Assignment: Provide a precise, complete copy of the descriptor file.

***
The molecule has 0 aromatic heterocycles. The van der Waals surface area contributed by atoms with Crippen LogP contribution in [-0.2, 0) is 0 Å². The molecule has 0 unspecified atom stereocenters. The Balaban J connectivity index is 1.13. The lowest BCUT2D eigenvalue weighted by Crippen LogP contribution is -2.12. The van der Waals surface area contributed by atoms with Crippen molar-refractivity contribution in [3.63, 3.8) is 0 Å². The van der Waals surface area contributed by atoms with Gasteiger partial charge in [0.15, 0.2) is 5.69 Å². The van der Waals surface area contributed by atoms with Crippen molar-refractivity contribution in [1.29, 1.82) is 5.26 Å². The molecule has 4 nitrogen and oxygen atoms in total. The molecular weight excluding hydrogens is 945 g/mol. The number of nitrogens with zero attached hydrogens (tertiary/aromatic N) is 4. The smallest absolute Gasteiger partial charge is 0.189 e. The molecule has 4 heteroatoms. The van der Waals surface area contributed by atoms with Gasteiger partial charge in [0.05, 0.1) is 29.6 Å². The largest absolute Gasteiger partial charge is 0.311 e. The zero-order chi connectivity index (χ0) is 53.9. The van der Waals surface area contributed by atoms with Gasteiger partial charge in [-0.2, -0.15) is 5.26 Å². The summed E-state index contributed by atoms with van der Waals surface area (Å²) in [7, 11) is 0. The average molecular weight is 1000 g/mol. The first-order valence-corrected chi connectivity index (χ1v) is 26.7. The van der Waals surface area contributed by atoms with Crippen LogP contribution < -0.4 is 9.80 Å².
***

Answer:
The molecule has 0 aromatic heterocycles. The van der Waals surface area contributed by atoms with Crippen LogP contribution in [-0.2, 0) is 0 Å². The molecule has 0 unspecified atom stereocenters. The Balaban J connectivity index is 1.13. The lowest BCUT2D eigenvalue weighted by Crippen LogP contribution is -2.12. The van der Waals surface area contributed by atoms with Crippen molar-refractivity contribution in [3.63, 3.8) is 0 Å². The van der Waals surface area contributed by atoms with Gasteiger partial charge in [0.15, 0.2) is 5.69 Å². The van der Waals surface area contributed by atoms with Crippen molar-refractivity contribution in [1.29, 1.82) is 5.26 Å². The molecule has 4 nitrogen and oxygen atoms in total. The molecular weight excluding hydrogens is 945 g/mol. The number of nitrogens with zero attached hydrogens (tertiary/aromatic N) is 4. The smallest absolute Gasteiger partial charge is 0.189 e. The molecule has 4 heteroatoms. The van der Waals surface area contributed by atoms with Gasteiger partial charge in [0.05, 0.1) is 29.6 Å². The largest absolute Gasteiger partial charge is 0.311 e. The zero-order chi connectivity index (χ0) is 53.9. The van der Waals surface area contributed by atoms with Gasteiger partial charge in [-0.2, -0.15) is 5.26 Å². The summed E-state index contributed by atoms with van der Waals surface area (Å²) in [7, 11) is 0. The average molecular weight is 1000 g/mol. The first-order valence-corrected chi connectivity index (χ1v) is 26.7. The van der Waals surface area contributed by atoms with Crippen LogP contribution < -0.4 is 9.80 Å².